The present invention provides an advantage in that it requires the use of a smaller peak force than is applied with the impulse method for determining tissue mobility. Accordingly, it is safer for use in infants. A further advantage of the present invention over traditional percussive techniques is that it is less dependent on the clinical experience of the practitioner and does not require a quiet environment.
The invention will herein after be described in greater detail by reference to the attached drawings. It is to be understood that the particularity of the drawings does not supersede the generality of the preceding description of the invention.
In principle, mobility can be measured by applying an impulsive force to tissue and examining the temporal change in velocity that follows. However, equivalent information can also be obtained by using a smaller oscillatory force. This is preferable for testing tissue mobility in infants, as the highly compliant tissue of an infant's chest can withstand low magnitude oscillating forces, whereas single impulse forces which are applied in adult percussive techniques are likely to cause injury.
In the preferred embodiment illustrated in
Referring to the illustration in
In such an embodiment, where an oscillatory force is applied to tissue 106, it can be shown that the magnitude of the combined mobility of tissue 106 and frame 104, as a function of frequency denoted by zc(f) can be determined using the following expression.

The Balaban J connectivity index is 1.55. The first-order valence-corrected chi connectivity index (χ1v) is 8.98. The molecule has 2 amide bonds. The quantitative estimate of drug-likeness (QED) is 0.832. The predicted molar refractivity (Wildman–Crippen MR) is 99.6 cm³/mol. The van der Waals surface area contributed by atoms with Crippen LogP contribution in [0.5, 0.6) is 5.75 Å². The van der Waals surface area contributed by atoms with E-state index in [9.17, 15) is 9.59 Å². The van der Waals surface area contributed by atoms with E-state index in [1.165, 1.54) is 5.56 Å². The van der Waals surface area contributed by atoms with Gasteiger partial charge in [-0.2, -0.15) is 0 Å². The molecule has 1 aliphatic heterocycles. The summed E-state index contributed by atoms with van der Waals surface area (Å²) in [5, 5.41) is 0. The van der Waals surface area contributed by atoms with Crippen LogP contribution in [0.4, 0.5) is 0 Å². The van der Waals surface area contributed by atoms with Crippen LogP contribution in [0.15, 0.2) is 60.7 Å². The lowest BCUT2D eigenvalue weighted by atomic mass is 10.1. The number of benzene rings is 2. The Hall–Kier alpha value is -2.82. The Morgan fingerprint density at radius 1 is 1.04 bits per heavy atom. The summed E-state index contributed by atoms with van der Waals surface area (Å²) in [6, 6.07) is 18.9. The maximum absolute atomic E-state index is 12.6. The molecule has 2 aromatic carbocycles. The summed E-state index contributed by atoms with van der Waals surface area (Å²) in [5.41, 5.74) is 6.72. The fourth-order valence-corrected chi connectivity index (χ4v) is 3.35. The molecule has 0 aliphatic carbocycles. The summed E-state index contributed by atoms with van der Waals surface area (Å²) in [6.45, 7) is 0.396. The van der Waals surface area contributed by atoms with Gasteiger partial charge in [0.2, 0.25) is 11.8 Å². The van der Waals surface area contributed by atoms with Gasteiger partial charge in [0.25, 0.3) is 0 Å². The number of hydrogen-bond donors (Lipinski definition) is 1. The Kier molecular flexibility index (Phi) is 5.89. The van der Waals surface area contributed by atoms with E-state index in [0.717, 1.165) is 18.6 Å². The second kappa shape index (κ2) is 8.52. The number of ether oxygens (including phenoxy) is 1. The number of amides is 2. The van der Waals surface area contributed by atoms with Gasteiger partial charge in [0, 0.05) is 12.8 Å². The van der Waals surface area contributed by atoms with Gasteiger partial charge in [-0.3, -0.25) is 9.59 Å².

By using the known mass of frame 104, it is possible to deduce the mobility of tissue 106 alone, denoted by zt(f) using the following expression:
Energy is stored in tissue as a consequence of its mass and stiffness. This results in the presence of resonant frequencies which may then be used to characterize different parts of the body's surface. Accordingly, analysis of the magnitude and phase of mobility zt(f) as a function of frequency can give information about the nature of the tissue under test. Therefore, periodically measuring tissue mobility and monitoring the changes in tissue mobility with time may indicate the presence or development of underlying disease and/or may be used to identify changes in the fluid or gas content of the underlying tissue.
In the embodiment of
In the embodiment of
It is to be understood that a number of other motor types could be used to provide vibrating mass 102. These motor types include but are not limited to electrostatic and pneumatic types. Further, the size of the part of the apparatus which contacts the tissue is readily scalable for different applications in both pediatric and adult medicine, depending on the types of transducers used. Moreover, it is to be understood that, by characterizing the motor or by using electronic feedback to regulate the velocity of vibrating mass 102, it is possible to eliminate vibrating mass velocity transducer 110, thereby simplifying the apparatus. In a further adaptation, tissue velocity transducer 108 may be made mobile so that the mobility of tissue at one part of the body can be measured in response to vibration at a spatially different part of the body, providing a measurement of tissue transfer mobility.
The present invention may also be used to measure and/or analyze tissue impedance, Zt(f), where impedance is the inverse of tissue mobility, zt(f), as shown in equation 3.
Various alterations, additions and/or modifications may be made to the parts previously described without departing from the ambit of the present invention.